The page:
Thursday morning, the managing partner at my company invites me into his office for a ‘chat’. I am completely clueless about the agenda. I enter. He tells me to get a coffee. I return with a glass of water. He leans back into his chair, and asks me how I am finding things. I must look confused. He clarifies his agenda. This is a conversation about my future. We talk business in Thailand, world economy, regional developments, my plans, my interests, his experiences, his advice, and we even talk corporate finance, and sketch me a hypothetical career in professional services. It does not start in Bangkok, but returns here after a few years experience. It travels to New York, from Melbourne to Sydney and Singapore, and involves all kinds of work and challenges. We conclude having established nothing more than that we are similar kinds of people, requiring intellectual stimulation, variety and challenges. Still, it is nice to know I have potential. I’ve been asked a lot about my future plans. Depending on my mood, I’ll respond with some combination of FMCG, Economics, Social Enterprise and Consulting. These are the vague territories on the rough map of places I’d fancy visiting, and outcomes I’m working towards. Still, it’s a map-in-progress, and mindful of continuing too far along one path because I want to it to be the right one, I’m trying to cultivate an openness to new “X-marks-the-spot” appearing. I can only wish for meaningful terrain to journey across.
Let me end now – with the first, and only time I will apologise for my writing.
November 9, 2014 (3:19am)
It is presumptuous and pretentious of me to so blatantly preach on how to live life as though I have any authority, or wisdom, but indulge me please, even condescend if you must – consider my writing a genuine attempt at expressing my being, along with a brazen request for validation of the way I live. I am not someone who has often lived in the moment; my childhood was a little too turbulent to allow me such a luxury. I’ve always sat on the periphery, watching, postulating, and then pretending to have lived the improved revisions of the blissfully ignorant people swimming through, or swept up in, the waves of life. It helped me avoid feeling abandoned by my divorced parents, helped me scrape together some semblance of understanding for their actions and attitudes, and ultimately helped me build mostly functional relationships with both my parents. Looking back, fictional Cynthia always made it through violent storms of life in better shape than her non-fiction muses. She avoided irresponsible choices and never failed to exploit good opportunities, unlike her clueless but real counterparts. She spurned natural, visceral emotions in favour of the cold, calculated emotions of certainty. She allowed no room for emotions of the unstudied kind, and living life to the fullest meant writing a sensible narrative, and then forcefully eliciting the requisite emotions, actions, and concessions from the characters involved – theatre. There was no shortage of unwitting participants for her theatre. She simply demanded people perform an eloquent, confident, and convincing act of their own, or join her circus. However, some people refused to perform, to join my circus. Of these people, there are some whom recognised, before I could, my sincere and genuine self, and attempted to ignite the passion in me that I had so long neglected. These are the people I owe the slow, but steady, dissolution of my theatre to. I’m trying to be, to move, to love; but I need stories to do it, I need meaning, and attempts at understanding to keep the absurd feeling away. I won’t apologise for this anymore. I believe happiness is embodied in motion, and some people must move out of necessity. Some people, my parents maybe, must do, must work, must not question too hard in order stay alive; and moving through these necessities is success, a kind of happiness foreign to me. On the other hand, I have been given the privilege and burden of thinking before I move, of pondering, of calculating, and of needing meaning. As such, I so often find myself paralysed with indecision, because there is no obvious choice, and no set narrative of necessity, except perhaps of conspicuous consumption, to keep one happy in the choices self-evident to generations before us – choices of stability and survival. So, I can only try to stay in motion, to let happiness surprise me, to not agonise over choosing ‘right’, but recognise when something is ‘wrong’.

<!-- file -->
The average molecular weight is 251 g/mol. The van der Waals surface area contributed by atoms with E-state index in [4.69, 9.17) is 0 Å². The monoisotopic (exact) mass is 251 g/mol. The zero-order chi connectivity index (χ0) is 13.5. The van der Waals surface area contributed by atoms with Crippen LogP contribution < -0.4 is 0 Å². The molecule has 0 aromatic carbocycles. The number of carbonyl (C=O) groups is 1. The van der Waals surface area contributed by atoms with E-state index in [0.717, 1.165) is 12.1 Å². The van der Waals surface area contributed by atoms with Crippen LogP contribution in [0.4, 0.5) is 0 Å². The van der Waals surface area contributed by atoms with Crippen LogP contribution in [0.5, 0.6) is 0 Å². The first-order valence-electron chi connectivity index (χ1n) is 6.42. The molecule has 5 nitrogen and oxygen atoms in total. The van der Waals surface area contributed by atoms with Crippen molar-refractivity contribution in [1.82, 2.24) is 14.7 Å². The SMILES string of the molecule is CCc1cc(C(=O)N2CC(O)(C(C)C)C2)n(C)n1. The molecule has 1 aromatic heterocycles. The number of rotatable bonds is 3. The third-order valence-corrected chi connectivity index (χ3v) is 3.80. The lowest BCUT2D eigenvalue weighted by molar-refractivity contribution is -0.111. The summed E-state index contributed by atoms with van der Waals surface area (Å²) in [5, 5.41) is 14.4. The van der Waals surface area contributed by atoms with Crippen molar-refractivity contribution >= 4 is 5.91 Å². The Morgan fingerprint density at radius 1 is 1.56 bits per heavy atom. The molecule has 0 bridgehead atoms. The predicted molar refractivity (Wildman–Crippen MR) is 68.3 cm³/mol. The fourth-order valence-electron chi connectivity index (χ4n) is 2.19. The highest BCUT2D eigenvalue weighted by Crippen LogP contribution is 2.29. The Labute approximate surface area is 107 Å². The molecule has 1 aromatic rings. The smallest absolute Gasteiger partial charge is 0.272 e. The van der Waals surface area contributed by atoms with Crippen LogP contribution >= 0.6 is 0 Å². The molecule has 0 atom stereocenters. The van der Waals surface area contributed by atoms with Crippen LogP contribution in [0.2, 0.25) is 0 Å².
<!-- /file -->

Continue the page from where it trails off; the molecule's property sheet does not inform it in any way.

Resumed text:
Bangkok has been the place where I have attempted to throw myself into the senseless sea of life, and where I have begun in earnest to live as the characters I write. Here, I am rediscovering motion, and learning to get go of things moving in other directions. Here is the setting of a new beginning to an endlessly transient story, with no rhyme or reason but that which I write, experience or observe. For this, Bangkok will always have a special place in my heart.